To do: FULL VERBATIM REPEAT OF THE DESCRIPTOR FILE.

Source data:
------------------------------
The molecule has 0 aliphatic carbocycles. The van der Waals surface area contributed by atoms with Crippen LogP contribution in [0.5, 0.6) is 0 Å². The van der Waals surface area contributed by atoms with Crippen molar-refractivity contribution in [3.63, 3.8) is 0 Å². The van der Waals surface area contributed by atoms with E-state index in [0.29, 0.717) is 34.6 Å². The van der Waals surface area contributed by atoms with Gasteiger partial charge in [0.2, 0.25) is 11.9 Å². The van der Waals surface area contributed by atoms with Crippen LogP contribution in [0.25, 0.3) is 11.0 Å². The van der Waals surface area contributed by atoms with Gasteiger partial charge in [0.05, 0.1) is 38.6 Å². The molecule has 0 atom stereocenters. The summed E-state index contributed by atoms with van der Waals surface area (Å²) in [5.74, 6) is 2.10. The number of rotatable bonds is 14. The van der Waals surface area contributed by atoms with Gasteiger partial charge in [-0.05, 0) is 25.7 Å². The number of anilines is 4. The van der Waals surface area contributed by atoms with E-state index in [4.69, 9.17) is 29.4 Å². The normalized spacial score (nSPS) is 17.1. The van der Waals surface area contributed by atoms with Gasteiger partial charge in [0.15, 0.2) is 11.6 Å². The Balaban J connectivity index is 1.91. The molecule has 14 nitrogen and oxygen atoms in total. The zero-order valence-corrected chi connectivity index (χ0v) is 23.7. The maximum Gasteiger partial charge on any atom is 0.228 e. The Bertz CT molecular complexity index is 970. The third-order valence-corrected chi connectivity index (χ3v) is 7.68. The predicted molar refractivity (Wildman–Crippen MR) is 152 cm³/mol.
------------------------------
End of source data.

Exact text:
The molecule has 0 aliphatic carbocycles. The van der Waals surface area contributed by atoms with Crippen LogP contribution in [0.5, 0.6) is 0 Å². The van der Waals surface area contributed by atoms with Crippen molar-refractivity contribution in [3.63, 3.8) is 0 Å². The van der Waals surface area contributed by atoms with E-state index in [0.29, 0.717) is 34.6 Å². The van der Waals surface area contributed by atoms with Gasteiger partial charge in [0.2, 0.25) is 11.9 Å². The van der Waals surface area contributed by atoms with Crippen LogP contribution in [0.25, 0.3) is 11.0 Å². The van der Waals surface area contributed by atoms with Gasteiger partial charge in [0.05, 0.1) is 38.6 Å². The molecule has 0 atom stereocenters. The summed E-state index contributed by atoms with van der Waals surface area (Å²) in [5.74, 6) is 2.10. The number of rotatable bonds is 14. The van der Waals surface area contributed by atoms with Gasteiger partial charge in [-0.05, 0) is 25.7 Å². The number of anilines is 4. The van der Waals surface area contributed by atoms with E-state index in [4.69, 9.17) is 29.4 Å². The normalized spacial score (nSPS) is 17.1. The van der Waals surface area contributed by atoms with Gasteiger partial charge in [0.15, 0.2) is 11.6 Å². The Balaban J connectivity index is 1.91. The molecule has 14 nitrogen and oxygen atoms in total. The zero-order valence-corrected chi connectivity index (χ0v) is 23.7. The maximum Gasteiger partial charge on any atom is 0.228 e. The Bertz CT molecular complexity index is 970. The third-order valence-corrected chi connectivity index (χ3v) is 7.68. The predicted molar refractivity (Wildman–Crippen MR) is 152 cm³/mol.